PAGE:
The University of Stirling awarded The Queen’s Anniversary Prize for Higher and Further Education
The University of Stirling has won the Queen’s Anniversary Prize for Higher and Further Education for its ground-breaking social marketing research.
The Queen's Anniversary Prizes for Higher and Further Education are awarded biennially to universities and colleges in the further and higher education sectors within the United Kingdom.
The University of Stirling has developed a research programme looking at the effects of marketing on the health of young people, particularly in reference to tobacco, alcohol and food. It also investigates whether introducing controls on such marketing would lead to an improvement in public health.
Professor Gerry McCormac Principal and Vice-Chancellor of The University of Stirling said: "We are delighted to have won this highly prestigious honour, in recognition of our world leading research showing that children’s health must be protected from commercial marketing of alcohol, tobacco and junk food.
"The University of Stirling has a truly global reputation for its research in social marketing and this award further highlights our commitment to conducting innovative research which has a positive impact on society."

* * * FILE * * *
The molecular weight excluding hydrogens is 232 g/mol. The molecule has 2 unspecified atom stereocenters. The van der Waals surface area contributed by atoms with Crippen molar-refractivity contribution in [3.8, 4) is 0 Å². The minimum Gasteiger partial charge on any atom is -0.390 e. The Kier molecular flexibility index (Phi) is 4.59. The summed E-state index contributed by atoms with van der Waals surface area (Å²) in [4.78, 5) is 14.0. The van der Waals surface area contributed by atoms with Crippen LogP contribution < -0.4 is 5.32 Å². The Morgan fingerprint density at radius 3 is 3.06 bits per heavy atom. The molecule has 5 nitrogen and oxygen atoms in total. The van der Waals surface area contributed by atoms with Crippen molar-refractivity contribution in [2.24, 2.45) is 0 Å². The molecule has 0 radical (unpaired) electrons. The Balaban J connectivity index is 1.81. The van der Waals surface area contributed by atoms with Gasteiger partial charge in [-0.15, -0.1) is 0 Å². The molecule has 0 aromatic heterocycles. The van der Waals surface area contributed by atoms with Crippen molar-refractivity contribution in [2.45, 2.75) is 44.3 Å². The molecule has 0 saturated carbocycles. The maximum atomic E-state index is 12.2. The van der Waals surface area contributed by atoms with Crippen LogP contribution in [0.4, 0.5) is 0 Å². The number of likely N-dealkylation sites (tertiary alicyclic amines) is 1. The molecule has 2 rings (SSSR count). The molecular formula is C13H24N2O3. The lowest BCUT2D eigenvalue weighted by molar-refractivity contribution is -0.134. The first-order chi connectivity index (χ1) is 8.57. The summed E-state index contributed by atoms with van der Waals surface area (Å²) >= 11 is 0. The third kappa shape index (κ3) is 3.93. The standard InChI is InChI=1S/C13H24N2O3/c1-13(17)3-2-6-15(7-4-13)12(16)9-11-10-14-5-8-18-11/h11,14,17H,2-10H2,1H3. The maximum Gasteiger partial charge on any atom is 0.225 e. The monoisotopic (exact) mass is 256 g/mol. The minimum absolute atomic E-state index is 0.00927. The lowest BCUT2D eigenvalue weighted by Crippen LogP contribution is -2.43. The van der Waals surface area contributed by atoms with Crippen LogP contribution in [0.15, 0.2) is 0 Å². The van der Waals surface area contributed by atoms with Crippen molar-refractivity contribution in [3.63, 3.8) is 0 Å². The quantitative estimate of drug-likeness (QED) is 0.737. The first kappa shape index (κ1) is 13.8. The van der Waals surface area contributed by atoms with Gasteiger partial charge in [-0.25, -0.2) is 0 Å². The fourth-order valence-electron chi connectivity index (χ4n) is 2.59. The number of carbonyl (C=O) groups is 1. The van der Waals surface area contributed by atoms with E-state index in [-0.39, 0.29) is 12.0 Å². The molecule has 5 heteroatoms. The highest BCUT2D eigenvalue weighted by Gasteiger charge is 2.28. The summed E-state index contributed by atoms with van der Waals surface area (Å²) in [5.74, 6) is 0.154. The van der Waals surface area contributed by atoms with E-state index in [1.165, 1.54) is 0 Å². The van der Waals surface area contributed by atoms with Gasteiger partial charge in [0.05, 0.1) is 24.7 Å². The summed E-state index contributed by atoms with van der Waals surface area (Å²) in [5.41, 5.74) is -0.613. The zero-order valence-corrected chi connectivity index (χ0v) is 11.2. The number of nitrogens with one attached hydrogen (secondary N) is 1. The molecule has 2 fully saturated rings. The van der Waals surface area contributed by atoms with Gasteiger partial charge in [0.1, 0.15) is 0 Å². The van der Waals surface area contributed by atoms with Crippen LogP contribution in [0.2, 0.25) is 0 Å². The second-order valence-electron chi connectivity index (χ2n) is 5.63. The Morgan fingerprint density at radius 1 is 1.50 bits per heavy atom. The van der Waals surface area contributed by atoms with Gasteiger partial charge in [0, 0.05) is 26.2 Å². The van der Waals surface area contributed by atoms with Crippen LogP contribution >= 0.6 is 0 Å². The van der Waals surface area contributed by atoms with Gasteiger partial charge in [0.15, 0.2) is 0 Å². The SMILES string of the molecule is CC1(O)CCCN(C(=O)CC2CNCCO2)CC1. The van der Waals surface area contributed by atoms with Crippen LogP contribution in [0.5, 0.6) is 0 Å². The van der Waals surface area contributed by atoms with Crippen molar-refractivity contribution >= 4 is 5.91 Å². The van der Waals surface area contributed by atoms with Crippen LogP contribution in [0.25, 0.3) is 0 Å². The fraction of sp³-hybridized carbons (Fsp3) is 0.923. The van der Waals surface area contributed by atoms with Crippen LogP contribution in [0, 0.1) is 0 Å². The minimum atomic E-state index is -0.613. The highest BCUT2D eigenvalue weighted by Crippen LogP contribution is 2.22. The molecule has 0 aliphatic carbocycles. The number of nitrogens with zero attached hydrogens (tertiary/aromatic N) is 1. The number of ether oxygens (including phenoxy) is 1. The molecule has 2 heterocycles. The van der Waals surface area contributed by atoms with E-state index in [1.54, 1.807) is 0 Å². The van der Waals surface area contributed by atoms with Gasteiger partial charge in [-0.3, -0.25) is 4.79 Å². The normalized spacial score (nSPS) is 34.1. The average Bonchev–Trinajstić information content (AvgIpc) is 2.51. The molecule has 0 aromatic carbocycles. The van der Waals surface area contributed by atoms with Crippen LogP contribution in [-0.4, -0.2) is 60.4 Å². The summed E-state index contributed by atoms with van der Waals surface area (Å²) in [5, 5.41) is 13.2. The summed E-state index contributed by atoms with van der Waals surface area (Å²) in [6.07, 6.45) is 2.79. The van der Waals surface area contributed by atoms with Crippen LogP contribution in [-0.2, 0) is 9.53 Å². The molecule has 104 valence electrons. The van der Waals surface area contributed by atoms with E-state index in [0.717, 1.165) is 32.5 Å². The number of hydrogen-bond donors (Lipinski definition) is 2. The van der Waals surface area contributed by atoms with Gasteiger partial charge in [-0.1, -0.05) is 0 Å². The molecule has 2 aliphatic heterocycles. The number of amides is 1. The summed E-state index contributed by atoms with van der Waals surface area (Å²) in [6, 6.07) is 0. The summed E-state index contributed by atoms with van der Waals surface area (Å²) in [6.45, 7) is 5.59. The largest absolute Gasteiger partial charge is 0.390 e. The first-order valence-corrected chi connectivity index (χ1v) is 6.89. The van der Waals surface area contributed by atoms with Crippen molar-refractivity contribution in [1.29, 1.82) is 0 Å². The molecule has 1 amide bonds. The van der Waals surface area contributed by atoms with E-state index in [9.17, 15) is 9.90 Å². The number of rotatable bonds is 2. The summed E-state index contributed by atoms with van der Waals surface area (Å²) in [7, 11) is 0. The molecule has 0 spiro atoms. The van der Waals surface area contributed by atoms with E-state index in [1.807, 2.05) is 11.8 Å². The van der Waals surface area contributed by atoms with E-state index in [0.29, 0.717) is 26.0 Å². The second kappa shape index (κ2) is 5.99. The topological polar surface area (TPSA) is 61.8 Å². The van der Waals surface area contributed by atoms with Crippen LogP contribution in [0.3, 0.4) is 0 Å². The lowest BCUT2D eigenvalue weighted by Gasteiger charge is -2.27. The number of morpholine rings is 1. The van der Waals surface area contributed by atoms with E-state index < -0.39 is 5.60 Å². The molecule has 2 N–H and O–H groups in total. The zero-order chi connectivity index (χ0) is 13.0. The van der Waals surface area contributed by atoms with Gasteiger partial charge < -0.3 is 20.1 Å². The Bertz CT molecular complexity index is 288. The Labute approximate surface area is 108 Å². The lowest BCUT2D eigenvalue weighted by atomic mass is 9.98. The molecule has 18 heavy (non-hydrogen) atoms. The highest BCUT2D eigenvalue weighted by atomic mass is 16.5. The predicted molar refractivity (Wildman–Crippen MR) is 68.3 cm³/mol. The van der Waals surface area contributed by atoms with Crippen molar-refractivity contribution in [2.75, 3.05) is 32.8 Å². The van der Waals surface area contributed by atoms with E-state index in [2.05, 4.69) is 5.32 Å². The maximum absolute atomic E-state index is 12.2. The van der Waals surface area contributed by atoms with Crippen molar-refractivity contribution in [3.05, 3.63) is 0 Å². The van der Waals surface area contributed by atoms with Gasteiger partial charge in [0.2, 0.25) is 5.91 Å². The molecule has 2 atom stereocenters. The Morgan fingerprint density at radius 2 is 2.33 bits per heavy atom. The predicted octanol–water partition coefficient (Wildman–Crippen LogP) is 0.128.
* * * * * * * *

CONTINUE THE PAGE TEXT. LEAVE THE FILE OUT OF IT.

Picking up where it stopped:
Professor Gerard Hastings OBE, Professor of Social Marketing at the University of Stirling Management School and Founder of the Institute for Social Marketing and Centre for Tobacco Control Research said: “We are delighted to receive this award in recognition of our research programme into the effects of marketing on health.
"Our research has shown that children must be protected from the commercial marketing of alcohol, tobacco and junk food, and has enabled national and international policy makers to respond accordingly. It has also protected policy makers from legal attacks by multinationals with a vested interest in these markets."
The Queen's Anniversary Prizes for Higher and Further Education recognises and celebrates outstanding work within UK higher and further education institutions and the impact that they have. They are the UK’s highest form of national recognition open to academic and vocational institutions.